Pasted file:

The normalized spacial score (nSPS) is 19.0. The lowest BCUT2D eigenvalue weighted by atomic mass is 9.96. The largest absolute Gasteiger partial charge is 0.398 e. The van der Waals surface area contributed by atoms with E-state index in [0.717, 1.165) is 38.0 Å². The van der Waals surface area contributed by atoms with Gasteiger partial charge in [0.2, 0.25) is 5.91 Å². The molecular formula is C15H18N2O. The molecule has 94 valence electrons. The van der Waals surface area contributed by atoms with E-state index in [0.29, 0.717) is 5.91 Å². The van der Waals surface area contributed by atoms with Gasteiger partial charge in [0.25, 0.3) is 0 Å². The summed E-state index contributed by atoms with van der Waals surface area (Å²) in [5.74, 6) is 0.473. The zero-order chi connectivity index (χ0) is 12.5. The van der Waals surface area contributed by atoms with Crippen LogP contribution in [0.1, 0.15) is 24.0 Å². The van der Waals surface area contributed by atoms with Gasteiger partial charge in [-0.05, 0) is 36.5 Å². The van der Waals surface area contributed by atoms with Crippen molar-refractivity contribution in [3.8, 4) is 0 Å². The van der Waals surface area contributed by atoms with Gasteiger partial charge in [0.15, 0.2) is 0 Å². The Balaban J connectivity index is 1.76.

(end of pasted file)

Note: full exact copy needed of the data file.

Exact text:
The normalized spacial score (nSPS) is 19.0. The lowest BCUT2D eigenvalue weighted by atomic mass is 9.96. The largest absolute Gasteiger partial charge is 0.398 e. The van der Waals surface area contributed by atoms with E-state index in [0.717, 1.165) is 38.0 Å². The van der Waals surface area contributed by atoms with Gasteiger partial charge in [0.2, 0.25) is 5.91 Å². The molecular formula is C15H18N2O. The molecule has 94 valence electrons. The van der Waals surface area contributed by atoms with E-state index in [0.29, 0.717) is 5.91 Å². The van der Waals surface area contributed by atoms with Gasteiger partial charge in [0.25, 0.3) is 0 Å². The summed E-state index contributed by atoms with van der Waals surface area (Å²) in [5.74, 6) is 0.473. The zero-order chi connectivity index (χ0) is 12.5. The van der Waals surface area contributed by atoms with Crippen LogP contribution in [0.1, 0.15) is 24.0 Å². The van der Waals surface area contributed by atoms with Gasteiger partial charge in [-0.05, 0) is 36.5 Å². The van der Waals surface area contributed by atoms with Crippen molar-refractivity contribution in [3.8, 4) is 0 Å². The van der Waals surface area contributed by atoms with Gasteiger partial charge in [0.15, 0.2) is 0 Å². The Balaban J connectivity index is 1.76.